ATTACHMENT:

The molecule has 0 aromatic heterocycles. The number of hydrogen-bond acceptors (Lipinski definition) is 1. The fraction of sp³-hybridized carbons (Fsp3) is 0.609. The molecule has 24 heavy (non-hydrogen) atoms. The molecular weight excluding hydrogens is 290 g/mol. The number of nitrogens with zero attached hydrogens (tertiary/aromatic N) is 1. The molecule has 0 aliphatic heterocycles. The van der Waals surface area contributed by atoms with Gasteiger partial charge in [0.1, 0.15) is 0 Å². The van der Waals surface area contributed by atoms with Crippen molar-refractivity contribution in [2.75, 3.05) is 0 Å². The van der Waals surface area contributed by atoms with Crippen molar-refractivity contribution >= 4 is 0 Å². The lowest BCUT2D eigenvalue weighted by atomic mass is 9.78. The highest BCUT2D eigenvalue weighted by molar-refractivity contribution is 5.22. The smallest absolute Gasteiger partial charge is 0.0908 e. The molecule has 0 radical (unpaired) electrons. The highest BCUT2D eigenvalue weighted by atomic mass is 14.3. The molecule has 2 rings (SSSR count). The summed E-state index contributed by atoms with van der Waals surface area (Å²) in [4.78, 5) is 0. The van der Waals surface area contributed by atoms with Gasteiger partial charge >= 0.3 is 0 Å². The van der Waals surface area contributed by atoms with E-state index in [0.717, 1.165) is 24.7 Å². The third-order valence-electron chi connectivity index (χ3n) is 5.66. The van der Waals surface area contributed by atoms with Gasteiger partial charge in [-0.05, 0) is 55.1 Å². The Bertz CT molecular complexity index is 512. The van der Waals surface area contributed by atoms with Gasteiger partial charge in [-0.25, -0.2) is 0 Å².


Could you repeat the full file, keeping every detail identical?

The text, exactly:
The molecule has 0 aromatic heterocycles. The number of hydrogen-bond acceptors (Lipinski definition) is 1. The fraction of sp³-hybridized carbons (Fsp3) is 0.609. The molecule has 24 heavy (non-hydrogen) atoms. The molecular weight excluding hydrogens is 290 g/mol. The number of nitrogens with zero attached hydrogens (tertiary/aromatic N) is 1. The molecule has 0 aliphatic heterocycles. The van der Waals surface area contributed by atoms with Gasteiger partial charge in [0.1, 0.15) is 0 Å². The van der Waals surface area contributed by atoms with Crippen molar-refractivity contribution in [2.75, 3.05) is 0 Å². The van der Waals surface area contributed by atoms with Crippen molar-refractivity contribution >= 4 is 0 Å². The lowest BCUT2D eigenvalue weighted by atomic mass is 9.78. The highest BCUT2D eigenvalue weighted by molar-refractivity contribution is 5.22. The smallest absolute Gasteiger partial charge is 0.0908 e. The molecule has 0 radical (unpaired) electrons. The highest BCUT2D eigenvalue weighted by atomic mass is 14.3. The molecule has 2 rings (SSSR count). The summed E-state index contributed by atoms with van der Waals surface area (Å²) in [4.78, 5) is 0. The van der Waals surface area contributed by atoms with Gasteiger partial charge >= 0.3 is 0 Å². The van der Waals surface area contributed by atoms with E-state index in [0.717, 1.165) is 24.7 Å². The third-order valence-electron chi connectivity index (χ3n) is 5.66. The van der Waals surface area contributed by atoms with Gasteiger partial charge in [-0.05, 0) is 55.1 Å². The Bertz CT molecular complexity index is 512. The van der Waals surface area contributed by atoms with Gasteiger partial charge in [-0.25, -0.2) is 0 Å².